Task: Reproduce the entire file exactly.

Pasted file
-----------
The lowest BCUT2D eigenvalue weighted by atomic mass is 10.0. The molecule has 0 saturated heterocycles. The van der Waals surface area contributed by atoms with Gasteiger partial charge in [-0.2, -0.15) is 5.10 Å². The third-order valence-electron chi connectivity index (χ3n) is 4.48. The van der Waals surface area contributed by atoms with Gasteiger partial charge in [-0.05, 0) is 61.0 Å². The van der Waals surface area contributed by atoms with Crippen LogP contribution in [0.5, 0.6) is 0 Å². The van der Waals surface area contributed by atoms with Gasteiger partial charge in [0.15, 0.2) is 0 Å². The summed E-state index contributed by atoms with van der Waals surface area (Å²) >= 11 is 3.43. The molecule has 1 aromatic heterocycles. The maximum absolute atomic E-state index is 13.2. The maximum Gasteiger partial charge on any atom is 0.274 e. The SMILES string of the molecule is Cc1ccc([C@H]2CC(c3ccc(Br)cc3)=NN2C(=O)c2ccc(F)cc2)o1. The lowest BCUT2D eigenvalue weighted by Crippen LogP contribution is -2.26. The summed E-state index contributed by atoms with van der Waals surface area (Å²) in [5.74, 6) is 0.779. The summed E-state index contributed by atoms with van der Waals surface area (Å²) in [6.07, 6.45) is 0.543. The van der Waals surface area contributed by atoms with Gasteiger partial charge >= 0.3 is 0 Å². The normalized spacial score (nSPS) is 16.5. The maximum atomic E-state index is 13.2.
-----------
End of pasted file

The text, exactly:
The lowest BCUT2D eigenvalue weighted by atomic mass is 10.0. The molecule has 0 saturated heterocycles. The van der Waals surface area contributed by atoms with Gasteiger partial charge in [-0.2, -0.15) is 5.10 Å². The third-order valence-electron chi connectivity index (χ3n) is 4.48. The van der Waals surface area contributed by atoms with Gasteiger partial charge in [-0.05, 0) is 61.0 Å². The van der Waals surface area contributed by atoms with Crippen LogP contribution in [0.5, 0.6) is 0 Å². The van der Waals surface area contributed by atoms with Gasteiger partial charge in [0.15, 0.2) is 0 Å². The summed E-state index contributed by atoms with van der Waals surface area (Å²) >= 11 is 3.43. The molecule has 1 aromatic heterocycles. The maximum absolute atomic E-state index is 13.2. The maximum Gasteiger partial charge on any atom is 0.274 e. The SMILES string of the molecule is Cc1ccc([C@H]2CC(c3ccc(Br)cc3)=NN2C(=O)c2ccc(F)cc2)o1. The lowest BCUT2D eigenvalue weighted by Crippen LogP contribution is -2.26. The summed E-state index contributed by atoms with van der Waals surface area (Å²) in [5.74, 6) is 0.779. The summed E-state index contributed by atoms with van der Waals surface area (Å²) in [6.07, 6.45) is 0.543. The van der Waals surface area contributed by atoms with Gasteiger partial charge >= 0.3 is 0 Å². The normalized spacial score (nSPS) is 16.5. The maximum atomic E-state index is 13.2.